Michigan College Advising Corps opens educational doors at Saginaw High School

Thanks in part to a $7,500 grant from the Saginaw Community Foundation's At-Risk Youth Fund, the Michigan College Advising Corps has a stronger footing than ever at Saginaw High School.
 
The grant funds a program that targets students most in need of assistance with furthering their education, and helps them facilitate the process.
 
"MCAC helps increase the number of low-income, first-generation and underrepresented students entering and completing higher education," says Emily Flinkstrom, MCAC's program coordinator. "MCAC recruits and trains a University of Michigan graduate to work full time as a college adviser at Saginaw High School."
 
Following in the tradition of the AmeriCorps and Teach for America programs, the MCAC trains the advisers to work for one or two years. Saginaw High's current adviser is Brian Harris, who serves as an important resource for Saginaw students to navigate every aspect of the college-going process.
 
The program has a successful record of accomplishment at Saginaw High. Under former adviser and Saginaw native Ryan McBride, who filled the same role at his alma mater from school years 2010-11 through 2011-12, the seniors working the program secured approximately $736,000 in scholarships and grants in his first year. That number jumped to $1.2 million in 2011-2012.
 
"Every year, we want to improve on the number of students we helped the year before, and we hope to increase the amount of financial aid we can secure," says Harris, who graduated from University of Michigan earlier this year with a bachelor of arts degree in sports management. "Last year, 97 percent of the seniors applied and were accepted to college. This year our goal is to have 100 percent apply and be accepted. We also are looking to increase the amount of financial aid we secure.
 
"If our goal isn't to do better than the year before, then I shouldn't be here," he says.
 
The program strives to increase students' chances of success in postsecondary education by focusing on the best fit between the students and their college choices. The program also works to assist principals, counselors and teachers foster a college-going culture at Saginaw High and the surrounding community.
 
"The cultural aspect is very important, both in the school and in the community," Harris says. "We want to get the students, the parents, everyone involved, to start thinking about how to further education and how to make it possible.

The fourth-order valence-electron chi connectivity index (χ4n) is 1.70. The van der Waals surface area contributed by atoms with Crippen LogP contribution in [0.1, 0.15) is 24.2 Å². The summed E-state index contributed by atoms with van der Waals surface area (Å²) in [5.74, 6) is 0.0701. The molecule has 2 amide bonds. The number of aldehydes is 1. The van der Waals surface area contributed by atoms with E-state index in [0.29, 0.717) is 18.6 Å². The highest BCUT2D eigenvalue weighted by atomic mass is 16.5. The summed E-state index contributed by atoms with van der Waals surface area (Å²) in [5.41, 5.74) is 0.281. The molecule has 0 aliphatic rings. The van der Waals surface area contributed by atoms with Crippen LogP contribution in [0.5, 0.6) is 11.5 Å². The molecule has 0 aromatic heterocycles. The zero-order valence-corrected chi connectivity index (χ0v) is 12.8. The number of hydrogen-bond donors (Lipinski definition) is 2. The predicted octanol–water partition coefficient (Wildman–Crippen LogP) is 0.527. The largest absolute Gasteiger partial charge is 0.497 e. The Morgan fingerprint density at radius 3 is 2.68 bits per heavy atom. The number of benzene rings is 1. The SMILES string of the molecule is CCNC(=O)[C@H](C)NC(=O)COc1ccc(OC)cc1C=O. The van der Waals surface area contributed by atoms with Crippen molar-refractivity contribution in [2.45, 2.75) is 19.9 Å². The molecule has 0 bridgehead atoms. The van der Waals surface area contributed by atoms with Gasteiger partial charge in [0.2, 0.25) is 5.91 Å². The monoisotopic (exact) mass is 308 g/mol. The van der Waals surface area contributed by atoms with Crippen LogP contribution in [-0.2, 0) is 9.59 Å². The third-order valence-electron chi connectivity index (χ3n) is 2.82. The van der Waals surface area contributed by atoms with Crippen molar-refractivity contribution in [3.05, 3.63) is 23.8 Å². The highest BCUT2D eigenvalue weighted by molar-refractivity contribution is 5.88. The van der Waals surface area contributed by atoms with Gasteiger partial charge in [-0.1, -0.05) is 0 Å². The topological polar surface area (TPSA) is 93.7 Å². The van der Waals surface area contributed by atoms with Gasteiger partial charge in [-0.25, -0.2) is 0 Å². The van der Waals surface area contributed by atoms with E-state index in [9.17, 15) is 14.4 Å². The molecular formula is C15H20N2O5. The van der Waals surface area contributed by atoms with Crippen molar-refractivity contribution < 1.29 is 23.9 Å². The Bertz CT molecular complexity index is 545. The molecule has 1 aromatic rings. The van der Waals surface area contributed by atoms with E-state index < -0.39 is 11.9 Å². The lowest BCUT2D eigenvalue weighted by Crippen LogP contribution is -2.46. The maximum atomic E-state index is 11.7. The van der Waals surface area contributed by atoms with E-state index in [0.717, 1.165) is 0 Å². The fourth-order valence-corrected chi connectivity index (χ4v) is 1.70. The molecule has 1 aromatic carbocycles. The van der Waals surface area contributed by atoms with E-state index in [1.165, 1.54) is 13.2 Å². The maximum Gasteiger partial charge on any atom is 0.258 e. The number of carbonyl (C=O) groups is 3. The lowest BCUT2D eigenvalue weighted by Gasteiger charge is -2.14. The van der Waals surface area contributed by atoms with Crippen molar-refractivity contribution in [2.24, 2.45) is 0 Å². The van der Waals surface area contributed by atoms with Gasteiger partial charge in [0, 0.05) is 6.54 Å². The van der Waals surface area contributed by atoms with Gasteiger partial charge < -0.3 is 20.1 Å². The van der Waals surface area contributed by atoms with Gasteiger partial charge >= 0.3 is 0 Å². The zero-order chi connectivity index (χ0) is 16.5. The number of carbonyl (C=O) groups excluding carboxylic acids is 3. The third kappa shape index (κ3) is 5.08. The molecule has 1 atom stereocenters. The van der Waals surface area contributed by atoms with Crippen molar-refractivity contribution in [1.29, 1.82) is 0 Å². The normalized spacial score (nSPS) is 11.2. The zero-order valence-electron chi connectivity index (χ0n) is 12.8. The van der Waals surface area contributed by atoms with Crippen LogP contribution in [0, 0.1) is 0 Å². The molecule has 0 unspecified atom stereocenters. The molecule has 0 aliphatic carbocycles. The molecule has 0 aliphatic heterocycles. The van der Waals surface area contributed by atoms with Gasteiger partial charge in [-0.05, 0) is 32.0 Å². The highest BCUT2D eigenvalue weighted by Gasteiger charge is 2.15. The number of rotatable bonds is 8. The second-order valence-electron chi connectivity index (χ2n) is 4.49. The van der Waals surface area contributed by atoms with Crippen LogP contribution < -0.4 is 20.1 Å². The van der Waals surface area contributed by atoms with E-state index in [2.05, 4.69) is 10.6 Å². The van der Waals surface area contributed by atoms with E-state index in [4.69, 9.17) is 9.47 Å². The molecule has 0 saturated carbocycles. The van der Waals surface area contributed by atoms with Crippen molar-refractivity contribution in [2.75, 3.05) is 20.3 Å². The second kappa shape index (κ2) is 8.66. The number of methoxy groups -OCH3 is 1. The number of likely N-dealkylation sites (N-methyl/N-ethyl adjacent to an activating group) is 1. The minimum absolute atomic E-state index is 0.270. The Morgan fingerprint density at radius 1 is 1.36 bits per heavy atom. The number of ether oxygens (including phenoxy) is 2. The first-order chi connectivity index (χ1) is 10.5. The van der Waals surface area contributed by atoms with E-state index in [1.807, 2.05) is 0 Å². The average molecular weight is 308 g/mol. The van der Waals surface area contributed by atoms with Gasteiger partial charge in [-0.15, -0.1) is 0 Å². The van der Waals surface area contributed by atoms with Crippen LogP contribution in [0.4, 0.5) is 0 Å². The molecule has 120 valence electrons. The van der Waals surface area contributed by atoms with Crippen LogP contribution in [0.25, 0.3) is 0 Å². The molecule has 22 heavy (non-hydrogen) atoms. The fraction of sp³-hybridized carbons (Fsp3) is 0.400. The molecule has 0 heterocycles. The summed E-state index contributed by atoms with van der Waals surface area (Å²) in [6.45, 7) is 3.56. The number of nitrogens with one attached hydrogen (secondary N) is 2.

"I made three presentations to community groups last week, and I plan to do more to get them involved. Education inequality is not just about seniors in high school; it's disparities in communities."
 
Harris is part of a program that is nationwide and is having a real impact. MCAC is one of 15 constituent programs in the National College Advising Corps, a consortium of colleges and universities whose aim is to increase the number of first-generation college students in the United States. It started at the University of Virginia in 2004, and received a large grant from the Jack Kent Cooke Foundation in 2007.

That's when the National College Advising Corps was formed and moved to the University of North Carolina.
 
Harris is one of 269 advisers nationally serving 153 high schools and community colleges. In all, about 112,000 students are assisted each year.
 
"It's satisfying to be part of something that truly is making a difference in students' lives," Harris says. "The kids are so eager to learn about how to get into school. Some of them know a little bit about the process, but most of them really have a lot to learn.
 
"I've been busy since day one and there hasn't been one slow time in the two months I've been here. I've been working mostly with the seniors, but there are even juniors who are getting a head start on next year."
 
Because the college application process is different for every student, Harris performs a wide array of duties each day. This variety helps keep his job satisfying.
 
"There are so many options out there, from community colleges on up, with financial aid, grants, scholarships," Harris says. "These kids just soak it up, and it's fun just to watch them get excited about school.
 
"I've only been here a short time, but already I see that Saginaw High is a good place to be."
 
Jeff Barr is a freelance writer who has lived in Michigan for 46 years. You can reach Jeff at barrj88@gmail.com.
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